We mentioned that the ancient philosopher Zeno denied that there are contradictions in reality. The dialectical view is just as old as Zeno’s, however. The dialectical point of view that there is conflict in every system, and that the internal conflicts of that system are what make it develop and change was expressed by the Greek philosopher Heraclitus about 500 BC. Only a few fragments of what he wrote are still left. Here are a few of his statements that express important ideas about contradiction, and the unity of opposites:
1) "... all things come to be through strife, and are so ordained."
2) "... what opposes [also] unites, and the finest attunement stems from things bearing in opposite directions, and that all things come about by strife."
3) "Sea water is very pure and very foul water–for fish drinkable and life-sustaining, for people undrinkable and lethal."
4) "Disease makes health pleasant and good, hunger [makes] satiety, weariness [makes] rest."
The first two of these statements are the most important, that everything that changes does so because of conflict. The third illustrates the idea that one thing–seawater–can have opposite properties, can be both life-giving and deadly. The other statements express the idea that opposite things are connected with each other, like being hungry and feeling satisfied after you have eaten. If you never got hungry, you could never feel satisfied from eating.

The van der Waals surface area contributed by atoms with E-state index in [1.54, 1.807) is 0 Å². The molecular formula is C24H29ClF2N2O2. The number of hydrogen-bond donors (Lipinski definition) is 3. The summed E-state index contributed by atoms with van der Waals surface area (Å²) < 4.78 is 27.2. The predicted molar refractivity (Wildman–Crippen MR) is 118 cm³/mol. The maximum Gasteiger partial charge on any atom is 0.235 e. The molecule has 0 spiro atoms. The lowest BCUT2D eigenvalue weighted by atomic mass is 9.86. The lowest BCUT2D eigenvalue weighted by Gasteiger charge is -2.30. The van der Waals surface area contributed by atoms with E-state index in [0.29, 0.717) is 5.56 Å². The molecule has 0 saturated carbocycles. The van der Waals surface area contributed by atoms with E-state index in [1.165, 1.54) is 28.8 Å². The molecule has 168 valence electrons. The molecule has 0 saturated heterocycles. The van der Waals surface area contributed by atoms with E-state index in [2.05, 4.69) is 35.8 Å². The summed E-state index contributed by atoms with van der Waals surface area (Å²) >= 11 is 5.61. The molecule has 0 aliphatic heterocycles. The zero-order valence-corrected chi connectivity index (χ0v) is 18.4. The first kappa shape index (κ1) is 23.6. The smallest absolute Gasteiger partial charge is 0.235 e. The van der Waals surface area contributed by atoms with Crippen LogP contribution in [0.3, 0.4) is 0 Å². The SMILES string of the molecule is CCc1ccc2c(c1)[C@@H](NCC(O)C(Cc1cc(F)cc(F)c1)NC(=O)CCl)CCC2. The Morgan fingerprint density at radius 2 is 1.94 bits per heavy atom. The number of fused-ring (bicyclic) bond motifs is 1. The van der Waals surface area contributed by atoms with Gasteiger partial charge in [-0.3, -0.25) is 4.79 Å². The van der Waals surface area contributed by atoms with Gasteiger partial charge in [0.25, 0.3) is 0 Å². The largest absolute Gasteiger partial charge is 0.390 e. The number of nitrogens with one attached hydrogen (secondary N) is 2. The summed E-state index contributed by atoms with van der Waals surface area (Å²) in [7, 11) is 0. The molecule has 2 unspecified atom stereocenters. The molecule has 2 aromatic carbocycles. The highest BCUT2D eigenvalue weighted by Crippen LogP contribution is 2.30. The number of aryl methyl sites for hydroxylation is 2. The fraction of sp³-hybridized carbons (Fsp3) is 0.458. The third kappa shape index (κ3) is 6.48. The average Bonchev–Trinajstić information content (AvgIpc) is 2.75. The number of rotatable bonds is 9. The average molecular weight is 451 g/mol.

The examples of Zeno and Heraclitus make it clear that the philosophical battle over the existence of contradictions has been going on for a very long time, at least 2500 years.
What we have already said about contradictions in reality may seem puzzling, since the most common ways to use the word “contradiction” apply it only to statements or beliefs about reality, not to that reality itself. If you ask several different people who started a fight that they saw, it wouldn’t be a surprise if someone said “Fred started it” and someone else said “Fred didn’t start it, Derek did.” These two statements contradict each other, and it is often thought to follow from the fact that they contradict each other that the two statements cannot both be true, but that one must be false. If you found out a little more about the fight, however, you might find that both Fred and Derek had a hand in starting the fight, so the two contradictory statements are both at least partly true.